That’s my writing process. But one thing I want to stress to you is that it wasn’t my process on day one. I started writing fiction when I was about 27. At that time I already had several years of writing experience as a journalist and copywriter. But for my first book, the process was basically just start writing. So the process that I have today is the result of trial and error over more than a decade. You try thinks. You keep what works and you toss out the rest. That’s the best process advice anyone can give you.

2. What inspires you to write?

I used to say that writing was something I’d do no matter what. But the fact is I’ve been writing a long time and I’m not sure that’s true, or inspirational. I think the reason I write is because I love that feeling of knowing that my stories resonate with readers. At the end of the day, more than riches or fame or the respect of our peers, I think we write because we want someone to read our stories. That’s really all I want. Well, that and for a reader to drop a comment to tell me that the story resonated with them. If I have that, I’ll keep writing for the rest of my life.

3. Writing is considered a dream job by many, but what if you were granted the opportunity for a true, magical ‘dream job’. What would it be and why?

I’d like to be a major league pitcher. And since it’s my dream, I’ll play for my favorite team, the Los Angeles Dodgers. I’ve always been a baseball fan. But my playing days, such as they were, ended when I was about 15, because, to use a technical term, I stunk. But hey, a guy can dream, right? And so my dream is to come out of the bullpen in a close game and strikeout the side. I even have my theme music picked out: “Lawyers, Guns & Money” by Warren Zevon. Although… come to think of it, that song is neither intimidating nor inspiring. Actually, it’s a tad melancholy and silly. Strike that. I’m walking out to the Imperial March from Star Wars. That ought make the Giants hitters real nervous. Although… I’m more of a rebel / resistance fan, and I hate the idea of casting the Dodgers as the empire. So… maybe I just run out onto the field to a Weird Al song. Yeah, that’s the kind of pitcher I’d be, even in my dreams.

4. You are standing on a stage, addressing a high school auditorium of teenage creative writers. What advice would you impart to them about the craft and the career path of being a writer?

You’re going to fail. I’m serious. Your stories will be rejected. Other stories you won’t finish. And still other stories you won’t even start. Even if you write a bestseller or win a Pulitzer, those stories won’t live up to the high expectations you set for them when you began. Failure just comes with the territory. But that’s actually good news. Because failure is liberating. It also builds character. So don’t be afraid to fail. Actually, fail fast and often. Fail daily. Fail like your career depends on it. Because if you stop failing, you’ve stopped writing. And if you stop writing, none of the other advice I can give you matters.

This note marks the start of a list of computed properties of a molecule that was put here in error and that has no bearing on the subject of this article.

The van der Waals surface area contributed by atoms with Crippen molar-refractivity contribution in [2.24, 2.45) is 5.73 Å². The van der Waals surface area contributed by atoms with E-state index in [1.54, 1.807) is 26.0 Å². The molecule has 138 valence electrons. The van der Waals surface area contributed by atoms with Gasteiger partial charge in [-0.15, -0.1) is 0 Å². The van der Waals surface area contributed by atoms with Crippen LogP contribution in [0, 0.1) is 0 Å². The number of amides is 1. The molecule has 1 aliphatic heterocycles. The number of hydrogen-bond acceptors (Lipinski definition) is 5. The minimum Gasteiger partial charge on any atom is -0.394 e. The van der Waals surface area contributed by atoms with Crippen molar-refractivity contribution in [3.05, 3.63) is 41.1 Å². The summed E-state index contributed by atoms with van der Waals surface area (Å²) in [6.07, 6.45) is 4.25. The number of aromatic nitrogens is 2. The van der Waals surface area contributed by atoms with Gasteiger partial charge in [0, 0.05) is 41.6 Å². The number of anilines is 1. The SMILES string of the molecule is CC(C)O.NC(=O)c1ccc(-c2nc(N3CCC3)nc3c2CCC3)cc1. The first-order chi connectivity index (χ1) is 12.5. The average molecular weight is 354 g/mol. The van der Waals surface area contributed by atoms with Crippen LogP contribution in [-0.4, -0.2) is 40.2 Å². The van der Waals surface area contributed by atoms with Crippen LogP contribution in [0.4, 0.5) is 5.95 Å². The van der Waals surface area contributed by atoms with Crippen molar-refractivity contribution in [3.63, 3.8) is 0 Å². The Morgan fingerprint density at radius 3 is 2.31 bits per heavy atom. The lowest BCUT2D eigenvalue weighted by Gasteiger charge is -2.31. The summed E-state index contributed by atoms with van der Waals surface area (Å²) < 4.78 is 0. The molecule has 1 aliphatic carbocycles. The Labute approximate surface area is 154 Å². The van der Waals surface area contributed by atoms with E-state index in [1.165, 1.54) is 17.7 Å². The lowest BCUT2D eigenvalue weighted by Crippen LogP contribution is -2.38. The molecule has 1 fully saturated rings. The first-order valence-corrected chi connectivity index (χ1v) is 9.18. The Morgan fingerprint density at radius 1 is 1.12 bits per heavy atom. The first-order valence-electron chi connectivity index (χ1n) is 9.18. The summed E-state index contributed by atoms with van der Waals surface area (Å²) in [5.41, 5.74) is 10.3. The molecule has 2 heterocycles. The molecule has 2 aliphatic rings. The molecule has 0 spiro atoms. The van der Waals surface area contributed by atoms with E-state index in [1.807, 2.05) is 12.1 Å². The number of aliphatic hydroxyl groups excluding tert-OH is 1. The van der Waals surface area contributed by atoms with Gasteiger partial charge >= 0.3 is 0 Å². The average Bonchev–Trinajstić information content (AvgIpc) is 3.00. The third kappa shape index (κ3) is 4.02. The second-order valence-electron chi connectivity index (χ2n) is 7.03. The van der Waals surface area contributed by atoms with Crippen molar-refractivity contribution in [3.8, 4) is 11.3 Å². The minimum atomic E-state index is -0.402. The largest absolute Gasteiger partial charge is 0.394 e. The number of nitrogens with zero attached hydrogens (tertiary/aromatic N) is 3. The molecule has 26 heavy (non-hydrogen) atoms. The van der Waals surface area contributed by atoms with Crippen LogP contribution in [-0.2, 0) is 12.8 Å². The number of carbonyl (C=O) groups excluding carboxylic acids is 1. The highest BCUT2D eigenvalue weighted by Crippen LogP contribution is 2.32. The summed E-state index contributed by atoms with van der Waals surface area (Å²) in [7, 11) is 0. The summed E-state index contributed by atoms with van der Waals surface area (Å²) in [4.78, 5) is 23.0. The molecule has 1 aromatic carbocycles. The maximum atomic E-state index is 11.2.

5. You’re stranded in a snowed in cabin, well stocked up on food, but no internet. What is on your emergency book shelf?

Catch-22. The collected works of Kurt Vonnegut. All the Harry Bosch novels, as well as the Lincoln Lawyer novels. Chris Moore too. And David Wong. And Joan Didion. Chuck Klosterman. Ubik and The Man in the High Castle. The Sellout by Paul Beatty. And the Stephanie Plum novels. The complete Easy Rawlins series by Walter Mosley. As many books by Jon Ronson as I can get my hands on. Oh, and one of my favorite novels, Cosmic Banditos by AC Weisbecker.

Where to find him:

Snippet/ Teaser:

They say truth is stranger than fiction; what they don’t tell you is that a lie sells better than any fact ever could. You can build on a lie. It’s called marketing. You can tell yourself it’s going to be OK, even though you bounced the last three rent checks, because this time your big break really is going to pay off. You can sell half the people Coke and the other half Pepsi, despite the fact that everyone knows it’s the same thing. You can even send a nation to war with the wrong country, as long as you have the right lie. But tell the truth, and the shit is going to hit the fan. Ask Eve-that apple blew her mind, and then it blew up the Garden of Eden.

-Michael Estrin

Any other news or updates you would like to share?

I’m currently posting The Last Sex Tape, which is the sequel to Not Safe for Work (Watty 2016). Like the first book in the series, this one is a crime comedy set in the world of adult entertainment. But unlike Not Safe for Work, The Last Sex Tape might get me sued by Donald Trump.